From there, it was back to Osu to resume shopping before another enjoyable dinner at Midtown BBQ. For once in my life, I celebrated Japan with a proper 10oz steak of wagyu, the caviar of beef. As Vincent Vega might say, I don’t know if it’s worth its price but it was pretty effing good steak! I spent the rest of the night with more beer and video games back in Critical Hit and ended another day on a high note.

The final day went the exact same way it always goes when in Japan: ditching all modesty and burning through the remaining travel budget. As the temperature reached 18°C for the first time during the trip, I also visited the nearby Tsurumai park to see if there would already be even a hint of sakura. Unfortunately I had to admit that I was in Japan a little too early while the cherry blossoms were a little too late. The park certainly had plenty of market stalls and people enjoying a sunny day but the explosion of pink still hadn’t quite started. Oh well, I’ve experienced it before so it wasn’t that big of a deal.

Lousy timing had its benefits, though. The return flight wasn’t even half full, and with no one sitting next to me, being able to lower the seat without annoying anyone sitting behind me, and not having to wait to use the loo all meant that the ten hour flight was a breeze. Aside from those couple of crappy days this year’s trip was definitely a success. Granted, it’s questionable whether Nagoya is worth an entire week but vacations are at their best when you never have a single day planned out hour by hour. I had a great, stress-free time just chilling and wandering about. Now that I’ve come to know the city, though, it could probably be squeezed into a compact 2-3 day side visit on some longer trip. After all, I have a feeling this still wasn’t my last trip to Japan, provided I get my back in better shape for future travels.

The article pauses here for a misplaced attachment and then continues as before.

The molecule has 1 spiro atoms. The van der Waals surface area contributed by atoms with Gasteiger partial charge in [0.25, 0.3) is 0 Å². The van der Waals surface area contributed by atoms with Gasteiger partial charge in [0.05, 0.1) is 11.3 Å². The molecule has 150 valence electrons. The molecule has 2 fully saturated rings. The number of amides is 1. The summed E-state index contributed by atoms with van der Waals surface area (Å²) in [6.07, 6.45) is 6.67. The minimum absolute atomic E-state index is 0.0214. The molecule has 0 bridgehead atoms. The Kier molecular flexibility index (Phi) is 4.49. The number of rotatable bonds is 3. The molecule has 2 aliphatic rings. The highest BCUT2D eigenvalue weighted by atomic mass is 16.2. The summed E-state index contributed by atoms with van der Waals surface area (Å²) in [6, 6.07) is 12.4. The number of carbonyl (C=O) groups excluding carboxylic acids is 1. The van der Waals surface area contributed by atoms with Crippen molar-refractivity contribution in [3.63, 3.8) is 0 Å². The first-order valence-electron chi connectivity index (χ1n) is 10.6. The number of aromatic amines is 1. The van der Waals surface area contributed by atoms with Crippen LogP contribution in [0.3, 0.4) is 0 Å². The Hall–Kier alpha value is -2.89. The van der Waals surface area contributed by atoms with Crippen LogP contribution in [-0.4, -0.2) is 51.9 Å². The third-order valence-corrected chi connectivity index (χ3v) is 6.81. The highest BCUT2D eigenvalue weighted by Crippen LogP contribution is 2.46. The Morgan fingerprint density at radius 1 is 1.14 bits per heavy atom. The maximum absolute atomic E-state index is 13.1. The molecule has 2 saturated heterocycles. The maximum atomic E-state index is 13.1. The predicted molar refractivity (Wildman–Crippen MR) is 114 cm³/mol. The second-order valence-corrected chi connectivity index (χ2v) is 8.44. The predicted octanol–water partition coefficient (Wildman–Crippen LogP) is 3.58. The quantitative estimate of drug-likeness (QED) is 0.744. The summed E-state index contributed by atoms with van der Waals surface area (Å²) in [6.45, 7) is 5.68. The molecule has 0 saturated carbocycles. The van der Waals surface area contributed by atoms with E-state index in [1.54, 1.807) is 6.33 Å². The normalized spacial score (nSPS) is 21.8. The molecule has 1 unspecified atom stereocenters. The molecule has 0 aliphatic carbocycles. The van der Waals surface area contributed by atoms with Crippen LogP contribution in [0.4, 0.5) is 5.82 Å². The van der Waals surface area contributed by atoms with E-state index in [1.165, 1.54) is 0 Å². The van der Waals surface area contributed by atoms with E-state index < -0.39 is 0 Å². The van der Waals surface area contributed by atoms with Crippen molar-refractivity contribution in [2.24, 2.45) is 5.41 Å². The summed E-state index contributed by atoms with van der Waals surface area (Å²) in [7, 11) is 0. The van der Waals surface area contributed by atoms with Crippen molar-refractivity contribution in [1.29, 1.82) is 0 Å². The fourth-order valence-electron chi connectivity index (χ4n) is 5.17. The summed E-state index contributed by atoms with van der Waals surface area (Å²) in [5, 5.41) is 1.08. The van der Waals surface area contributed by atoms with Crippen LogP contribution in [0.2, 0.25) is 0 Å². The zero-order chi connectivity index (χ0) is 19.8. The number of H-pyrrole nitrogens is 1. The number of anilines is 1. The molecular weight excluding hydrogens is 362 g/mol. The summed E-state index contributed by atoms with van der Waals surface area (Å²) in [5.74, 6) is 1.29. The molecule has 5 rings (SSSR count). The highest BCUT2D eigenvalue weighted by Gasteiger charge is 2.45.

So what about the loot? It was a joyful pile striking balance between retro and new. My GBA collection grew with the quintet of Crayon Shin-chan: Densetsu o Yobu Omake no To Shukkugaan! (or something along those lines), Kuru Kuru Kururin, Gunstar Super Heroes, Klonoa G2: Dream Champ Tournament, and Rhythm Tengoku (I must be a masochist). After pondering it long and hard, I finally gave in and bought the ridiculously expensive but also really quite rare PS1 shooter Harmful Park. As for the more modern stuff, there’s Taiko no Tatsujin: Dokodon! Mystery Adventure for the 3DS, and a shameless PS4 quartet of pure fan service; Senran Kagura: Peach Beach Splash, SG/ZH: School Girl Zombie Hunter, The Idolm@ster: Platinum Stars, and Musou Stars. That one was delayed from early March but was luckily released on my final day of travel. There’s probably going to be more about these as soon as I get rid of jetlag and back pain.